Nisolo Shoes: a Little Kinder to the Planet

It’s December! The final stretch of the crazy year of 2020, though I am not holding out hope for the beginning of 2021…

We’re now officially in the holiday season. I have a fake palm in my living room that is covered in lights. I decided that instead of buying a small fake tree, that I would just turn my palm into a tropical Christmas tree. I have small little ornaments and even a tiny tree skirt. Its pretty cute if I do say so, and it is a little better for the environment. I used things I already had, only buying when it was necessary.

Speaking of the holiday season, Thanksgiving looked a little different this year. Like I said, I spent this year away from my immediate family like a lot of people did. But I did get to spend it with my little covid bubble which helped make a sour situation very sweet.

We spent the afternoon chatting, drinking, eating, and enjoying each others company. I hadn’t been around anyone besides my cat for about a week and a half. It was fantastic to have conversations that were not answered with a meow or a tail flap. I also got to eat the most fantastic crab cakes.

Another highlight of the day was debuting my fantastic new Nisolo shoes.

Aren’t they stunning??

It is Emma D’Orsay Oxford in Brandy. I adore the side slits and nodes to French Fashion. While I would traditionally classify these as a dress shoe, back in my I-know-nothing-about-fashion-days (which I am just now growing out of), these are so incredibly versatile. Here I am wearing them with jeans, but I just as soon wear them with my plaid slacks, a skirt, or even a pair of shorts.

These shoes are beautifully made and incredibly high quality. They are a little tight fitting at first, but the shoe soon forms to your foot.

Photo Curtsey of Nisolo

When picking products to feature I try only to pick brands that produce sustainable products but do so in an ethical way.

Thats why I like Nisolo. Not only do they produce REALLY cute shoes, but they also pay their employees a living wage.

Nisolo publishes detailed information on everything they do: their factories, their wages, and their climate and social impact.

Nisolo has created 117 new sustainable jobs and their wages are 33% above fair trade wages. All of their employees are over the age of 18 and they have invest $3.5 million back into the Peruvian economy. Nisolo is also B-corporation certified. “B Corp certification is similar to fair trade, but determines environmental and social impact beyond product attributes or production processes. Rather, the assessment takes a deep look into a company’s leadership, governance, suppliers, employees, communities, etc. in order to determine (and ultimately score) the social and environmental impact an organization has on all of its stakeholders.”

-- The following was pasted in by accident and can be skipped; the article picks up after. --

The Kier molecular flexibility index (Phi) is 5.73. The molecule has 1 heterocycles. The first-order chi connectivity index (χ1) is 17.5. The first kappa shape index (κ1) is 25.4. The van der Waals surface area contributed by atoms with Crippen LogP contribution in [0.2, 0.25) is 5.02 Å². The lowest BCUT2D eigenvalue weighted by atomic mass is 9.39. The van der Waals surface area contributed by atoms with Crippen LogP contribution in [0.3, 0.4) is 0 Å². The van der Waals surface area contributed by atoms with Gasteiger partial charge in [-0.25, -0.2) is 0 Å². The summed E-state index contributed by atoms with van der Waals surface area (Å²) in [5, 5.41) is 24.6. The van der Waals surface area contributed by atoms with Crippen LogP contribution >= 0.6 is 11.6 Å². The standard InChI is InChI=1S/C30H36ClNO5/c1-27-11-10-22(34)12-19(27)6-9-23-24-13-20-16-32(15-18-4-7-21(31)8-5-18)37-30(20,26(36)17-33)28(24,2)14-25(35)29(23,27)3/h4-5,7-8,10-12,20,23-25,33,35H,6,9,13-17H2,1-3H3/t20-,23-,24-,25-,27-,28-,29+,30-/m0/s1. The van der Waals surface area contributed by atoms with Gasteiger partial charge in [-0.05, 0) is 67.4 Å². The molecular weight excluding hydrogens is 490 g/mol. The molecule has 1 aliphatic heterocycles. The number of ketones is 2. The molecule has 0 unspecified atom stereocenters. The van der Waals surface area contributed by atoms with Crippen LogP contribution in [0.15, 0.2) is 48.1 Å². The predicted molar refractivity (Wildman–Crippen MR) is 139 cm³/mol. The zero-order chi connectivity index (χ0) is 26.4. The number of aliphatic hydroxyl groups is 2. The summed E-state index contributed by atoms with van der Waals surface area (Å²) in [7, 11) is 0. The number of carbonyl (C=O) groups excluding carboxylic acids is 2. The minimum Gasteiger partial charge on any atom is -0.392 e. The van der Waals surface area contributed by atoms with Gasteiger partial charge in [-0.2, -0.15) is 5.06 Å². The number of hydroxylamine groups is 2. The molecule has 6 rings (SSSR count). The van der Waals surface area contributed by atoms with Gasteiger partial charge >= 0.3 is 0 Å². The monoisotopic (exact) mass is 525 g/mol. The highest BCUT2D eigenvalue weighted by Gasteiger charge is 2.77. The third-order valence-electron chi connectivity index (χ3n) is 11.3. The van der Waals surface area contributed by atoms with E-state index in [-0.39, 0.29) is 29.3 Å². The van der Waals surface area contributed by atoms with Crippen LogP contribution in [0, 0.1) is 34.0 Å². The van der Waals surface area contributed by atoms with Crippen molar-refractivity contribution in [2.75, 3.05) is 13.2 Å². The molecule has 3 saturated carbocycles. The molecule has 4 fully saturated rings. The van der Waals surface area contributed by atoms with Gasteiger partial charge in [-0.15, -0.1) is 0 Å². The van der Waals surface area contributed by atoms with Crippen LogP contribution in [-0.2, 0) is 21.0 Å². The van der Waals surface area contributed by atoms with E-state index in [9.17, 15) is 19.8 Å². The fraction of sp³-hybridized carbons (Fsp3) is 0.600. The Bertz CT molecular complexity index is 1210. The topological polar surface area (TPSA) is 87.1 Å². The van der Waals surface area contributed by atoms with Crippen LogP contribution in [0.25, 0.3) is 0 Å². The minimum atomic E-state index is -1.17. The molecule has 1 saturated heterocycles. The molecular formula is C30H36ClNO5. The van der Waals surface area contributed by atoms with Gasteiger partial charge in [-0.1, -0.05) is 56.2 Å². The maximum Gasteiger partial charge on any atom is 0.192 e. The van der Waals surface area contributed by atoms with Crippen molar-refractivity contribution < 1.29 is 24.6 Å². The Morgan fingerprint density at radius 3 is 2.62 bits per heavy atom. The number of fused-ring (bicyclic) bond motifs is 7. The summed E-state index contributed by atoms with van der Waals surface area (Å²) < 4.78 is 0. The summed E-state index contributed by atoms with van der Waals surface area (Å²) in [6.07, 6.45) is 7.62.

Nisolo’s main factory is in Peru but they also partner with independent artisans. They make it a goal to empower women and pay them fair wages as well. They help their employees establish bank accounts and savings, and employees can also have a salary advance for big expenses to save themselves from the loan sharks.

Currently, the lowest wage in their Peruvian factory is $280 a month. That is for entry level positions. While it is low in consideration of our wages, it is actually much higher than the average wage in Peru for entry level positions.

I love the transparency in this company. Yes, there are improvements to be made. There are improvements everywhere, but the fact that they allow you to see the inner operations of their supply chain and show were they have made mistakes in the past is promising.

Nisolo also combats climate change by actively protecting trees from deforestation in the Amazon Basin.

These shoes are terrific. They do good for people, for the planet, and as a self confidence booster.

(Shoes received in partnership with brightly.eco scouts program)

Tips & Tricks: A Sustainable Closet

I am back! And this week we are going to be talking about tips for a sustainable closet.

I took a week off, not that I was very regular about posting anyways, because midterms had me swamped. But I am back, and we are going to dive right into ways to be sustainable in your closet.

You should know, I am not an expert on this. I am writing this as someone who is currently working on this herself and is trying every day to be better than I was yesterday. These are things that I have done to change my daily habits or to incorporate sustainable alternatives into my life that I know that everyone can do as well. The things that I suggest are not, by all means, exhaustive. There are a ton of alternatives out there, you just have to do your research.

On the docket for today: outfit repeating, shopping secondhand, and where to buy things when you absolutely must buy new.

Outfit repeating: what is it and why should you do it?

Our fear of outfit repeating is mainly an American thing, and it is tied to our full embrace of capitalism. There has been a call in the sustainable community to normalize outfit repeating, wearing clothes that you own more than once. It is a direct retaliation against fast fashion, which encourages a new outfit for every occasion.

Outfit repeating is sustainable. You are using what you already have and not needlessly using water and releasing carbon emissions for the sake a new outfit that someone will only see you wear once.

There has been growing popularity in the trend of capsule wardrobe. A capsule wardrobe is picking and choosing your favorite versatile clothes, remixing them and wearing them different ways. That way, you shop less often, and when you do, it is intentional. You also are more aware of what is in your closet and you have pieces that work together in different ways.